It wasn’t that long ago that the practice of law was largely the preserve of white males, wrote columnist Jim Middlemiss in the National Post July 21. While they still dominate the ranks of partners at large law firms, the reality is that the face of those practising law is changing – at least in Ontario.
In fact, a report for the Ontario legal regulator, the Law Society of Upper Canada, says it’s changing “dramatically”. What isn’t changing though is the ability of women and visible minorities to crack the pay scale to the same extent as white males.
Ironically, the research is based on the 2006 long-form census, which the federal government wants to modify by increasing the number of long forms sent to people, but eliminating the mandatory nature of replying. The proposed changes have caused a ruckus in Ottawa [and with York faculty members].
The study by Michael Ornstein, a sociology professor in York’s Faculty of Liberal Arts & Professional Studies and director of the Institute for Social Research, shows the value of the long-form census for researchers. His report found there has been a “dramatic increase” in the number of lawyers who are visible minorities. Today they make up 11.5 per cent of lawyers practising in Ontario, compared with 9.2 per cent in 2001. That’s still well below the 23 per cent of the population provincially that comprises minorities, and below the 30 per cent of those with university degrees, suggesting there’s still a long way to go.
Ornstein’s report says the “progress of visible minority lawyers can be seen in the dramatic increases in the percentage of lawyers between the ages of 25 and 34.” While in 1981 they accounted for two per cent of the profession, today they account for 20 per cent. “This trend will continue as older, predominantly white lawyers retire,” Ornstein writes in his April report.
Theatre group announces new critics’ award
The Canadian Theatre Critics Association is reviving the award for outstanding theatre criticism, wrote the National Post July 21.
“The Nathan Cohen Award is a way of recognizing some of Canada’s best critical writing at a time when the whole notion of writing skill, authority and expertise is under attack,” said association president and York theatre Professor Don Rubin, former head of the Graduate Program in Theatre Studies. “Outstanding writing in our field is often lost these days both in traditional media (which has been cutting back on space for criticism) and in the democratic ocean of the Internet. Our profession needs to push back.”
The Nathan Cohen Award, named for the father of Canadian theatre criticism, will be presented every two years to a critic who writes in newspapers, magazines, literary journals or Internet publications. The deadline for this year’s competition is Aug. 15. Winners will receive $200 and a plaque in October.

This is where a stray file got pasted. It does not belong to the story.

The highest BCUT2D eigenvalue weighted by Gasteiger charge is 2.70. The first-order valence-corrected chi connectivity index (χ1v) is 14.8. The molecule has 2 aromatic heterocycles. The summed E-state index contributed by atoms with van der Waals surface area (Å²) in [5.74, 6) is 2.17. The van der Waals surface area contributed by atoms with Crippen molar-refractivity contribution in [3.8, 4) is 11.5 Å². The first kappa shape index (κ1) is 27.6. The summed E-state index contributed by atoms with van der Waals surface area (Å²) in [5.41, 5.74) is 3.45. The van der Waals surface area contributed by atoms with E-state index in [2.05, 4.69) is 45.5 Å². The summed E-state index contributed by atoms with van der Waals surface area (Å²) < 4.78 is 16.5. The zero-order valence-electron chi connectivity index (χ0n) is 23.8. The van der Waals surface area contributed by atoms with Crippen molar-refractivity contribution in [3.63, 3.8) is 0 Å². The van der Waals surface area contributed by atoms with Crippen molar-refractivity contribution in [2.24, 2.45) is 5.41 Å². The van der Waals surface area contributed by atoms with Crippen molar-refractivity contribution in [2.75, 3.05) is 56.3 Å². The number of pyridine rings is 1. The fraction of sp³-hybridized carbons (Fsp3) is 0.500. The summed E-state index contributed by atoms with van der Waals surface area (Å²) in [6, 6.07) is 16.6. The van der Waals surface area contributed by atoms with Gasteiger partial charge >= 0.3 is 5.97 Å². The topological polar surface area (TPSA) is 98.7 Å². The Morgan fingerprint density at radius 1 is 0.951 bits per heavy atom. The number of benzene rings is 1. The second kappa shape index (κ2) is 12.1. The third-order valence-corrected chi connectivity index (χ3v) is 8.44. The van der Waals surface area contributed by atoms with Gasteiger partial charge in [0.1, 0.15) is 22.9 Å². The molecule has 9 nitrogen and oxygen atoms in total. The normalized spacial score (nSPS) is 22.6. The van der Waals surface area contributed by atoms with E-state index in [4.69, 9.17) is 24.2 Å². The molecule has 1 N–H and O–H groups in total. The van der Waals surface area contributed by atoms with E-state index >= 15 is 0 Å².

Regulators withhold key elements in plans to tackle offshore spills
The watchdog agency that oversees oil drilling off the coast of Newfoundland is keeping secret key information about how companies would respond to a spill, including details about who would be in charge of the cleanup and where spills are expected to drift, wrote Postmedia News July 20.
Canadian regulators insist they are being as transparent as possible within the law. But critics say the lack of full disclosure is inexcusable at a time when the public’s confidence in offshore drilling has been shaken by the disaster in the Gulf of Mexico.
Gail Fraser, a professor in York’s Faculty of Environmental Studies, said the Canadian public has a right to know about projects that could pollute Canada’s natural resources. “We’re permitting these operators to pollute in federal waters. These are public resources, and the potential impact of these various impacts can be enormous,” said Fraser.
In recent testimony before a parliamentary committee, Fraser explained how she had been stymied in several attempts to obtain information from the board on oil spills and other pollutants. Fraser notes that under the Atlantic Accord act between the Newfoundland and federal governments, oil companies can veto the disclosure of any information provided to the board.
Writing the wild adventure at the Barrie Public Library
Instructor Nancy Hallas (BFA Spec. Hons. ’80) is a published children’s writer, a member of the Canadian Society of Children’s Authors, Illustrators & Performers and a visual artist, wrote Simcoe.com July 20 in a story about her upcoming visit to a local library. She holds a bachelor of fine arts from York University and has been instructing programs for children and youth for a number of years.
Scholarships help moms
Three young mothers received a $1,000 scholarship in June for their postsecondary education, wrote The Mississauga News July 20.
Best Start Health Coalition in Peel helps graduates of two of its programs via the annual scholarship named in memory of Shirley Gurowka, founder and president of the coalition, who died in 1996. Her family and friends have continued to fundraise to keep the award available for young mothers.
Brampton’s Blessing Charles received the award for a second time. She is scheduled to graduate from nursing at York University this year. She has three children and made use of the weekly, two-hour Healthy Start Program.
- James Morton, adjunct professor in York’s Osgoode Hall Law School, spoke about Conrad Black’s bail hearing on CTV News July 20.
- Leo Panitch, Canada Research Chair in Comparative Political Economy in York’s Faculty of Liberal Arts & Professional Studies, spoke about a proposed wage freeze for 700,000 Ontario provincial employees, on Global TV July 20.